Hey, if something works for you, why change it (if only the lamb still worked).

Write a Review Wednesday: A Flock of Shoes

Welcome to another Write a Review Wednesday, a meme started by Tara Lazar as a way to show support to authors of kids literature. Last week we reviewed Mummy Mazes, A Monumental Book. With the colder weather setting in, this week’s book by Annick Press, A Flock of Shoes (age 4-7) written by Sarah Tsiang and illustrated by Qin Leng seems fitting. I have to thank Joanna at Annick Press for my review copy.


Abby Loved her sandals. All summer she walked and skipped and jumped in them. Abby and her sandals were inseparable. One Fall day while swinging, Abby’s sandals flew off her feet and just kept flying, heading south along with other sandals. Her mother bought her brand new boots but they weren’t the same as Abby’s sandals, which she missed very much. Eventually Abby started to really like her boots. All Winter she stomped and kicked and ran in her boots until one Spring day her boots hopped aboard a train heading North. But as her boots left for colder weather, Abby’s favourite sandals returned.

I don’t think I’m alone as a parent when it comes to convincing my kids to switch from Summer clothes into Fall clothes. Summer sandals have been a particularly touchy point with my 3-year old. My daughter enjoyed wearing her sandals so much; they are easy for her to put on and so many great memories are attributed to them. A Flock of Shoes was perfect to read. Sarah Tsiang does a wonderful job depicting just how connected a child can be with a piece of clothing and Quin Leng‘s watercolour illustrations compliment the warmth of the story. The story of summer shoes needing to go away somewhere warm is a delightful way to look at seasonal items. My 3-year old daughter loved the story and loved Abby and her shoes. Whether my daughter will give up wearing her sandals is another story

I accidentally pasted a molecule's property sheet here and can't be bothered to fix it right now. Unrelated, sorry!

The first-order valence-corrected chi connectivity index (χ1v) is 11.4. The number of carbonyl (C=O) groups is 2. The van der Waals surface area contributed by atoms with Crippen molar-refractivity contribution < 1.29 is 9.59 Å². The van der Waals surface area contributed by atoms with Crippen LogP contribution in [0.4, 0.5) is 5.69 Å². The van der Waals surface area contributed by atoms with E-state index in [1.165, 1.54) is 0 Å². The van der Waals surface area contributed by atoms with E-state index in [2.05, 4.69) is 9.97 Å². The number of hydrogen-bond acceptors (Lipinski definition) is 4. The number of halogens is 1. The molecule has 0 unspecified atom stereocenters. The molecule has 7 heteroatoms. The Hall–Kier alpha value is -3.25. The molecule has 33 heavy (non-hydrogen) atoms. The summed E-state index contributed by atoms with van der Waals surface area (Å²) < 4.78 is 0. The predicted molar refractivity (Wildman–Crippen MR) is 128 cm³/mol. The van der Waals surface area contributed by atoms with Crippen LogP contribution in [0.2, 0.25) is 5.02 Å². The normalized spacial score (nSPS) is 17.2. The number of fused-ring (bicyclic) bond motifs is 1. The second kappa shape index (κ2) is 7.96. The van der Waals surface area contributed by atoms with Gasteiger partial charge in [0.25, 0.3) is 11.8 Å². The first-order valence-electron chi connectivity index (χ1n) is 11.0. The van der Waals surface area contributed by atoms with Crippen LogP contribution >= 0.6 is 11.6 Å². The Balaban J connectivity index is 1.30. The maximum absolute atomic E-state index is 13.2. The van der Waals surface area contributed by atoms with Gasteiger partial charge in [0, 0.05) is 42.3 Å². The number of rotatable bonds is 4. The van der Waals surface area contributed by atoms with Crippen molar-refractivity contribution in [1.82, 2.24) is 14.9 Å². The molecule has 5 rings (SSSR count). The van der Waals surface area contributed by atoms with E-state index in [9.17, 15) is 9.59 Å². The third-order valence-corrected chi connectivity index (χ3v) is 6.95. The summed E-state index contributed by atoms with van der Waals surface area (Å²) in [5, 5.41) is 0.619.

You can add a copy of A Flock of Shoes to your personal library by visiting your local bookstore. For other great books suggestions for kids, read through some of the past Write a Review Wednesday posts.

Kindergarten and My Baby

We had a busy and fun summer but my kids were excited to be heading back to school. This is a big year for us: my 8-year old is entering grade 3, the first year where standardize testing takes place; my 6-year old is moving into grade 1, full-day school, lunch away from home and a step toward a more structured classroom environment; my 3-year old is starting school for the first time, venturing on her own and leaving me without any kids in the afternoon.

My two oldest were great. They headed into the school yard without even a glance back. My 3-year old, who attends school in the afternoon, was disappointed that she couldn’t go into school with her siblings; she wanted to start school now.

When my two older kids entered school I wasn’t too worried about how they’d adjust; they are both outgoing like their dad. My 3-year old is more like me, content to be on her own and somewhat overwhelmed by new people and new environments. I sort of expected that her first day of school would be one of those stereotypical crying and fussing about leaving me but then she went to summer camp. My shy, introverted little girl spent 5 days, from 9:00 a.m. to 4:00 p.m. for 4 weeks at camp without me. She loved it.

When September arrived my concerns about my 3-year old adjusting to school subsided. Even her first day of school, with both me and her dad there to see her off, she was in the school without a second thought. Yes! This last trip through kindergarten will be much smoother than I thought.

Famous last words.

Day two. A completely different story. My 3-year old was fine when we arrived before the bell, she even played hopscotch with some of the other girls, but when the bell rang and the kids were lining up she didn’t want to line-up with them. As all the other kids walked in my 3-year old stood behind me, gripping on my leg. Eventually her teacher was able to lure her in with the promise of a new smelly markers in the writing center.

Day three. The morning was great but as we sat down to lunch my daughter confessed she didn’t want to go to school. In the playground she relaxed a little when she recognized some of her friends but as soon as the bell rang the leg grabbing started again. This time I was able to persuade her to go into the class, walking in with her friend.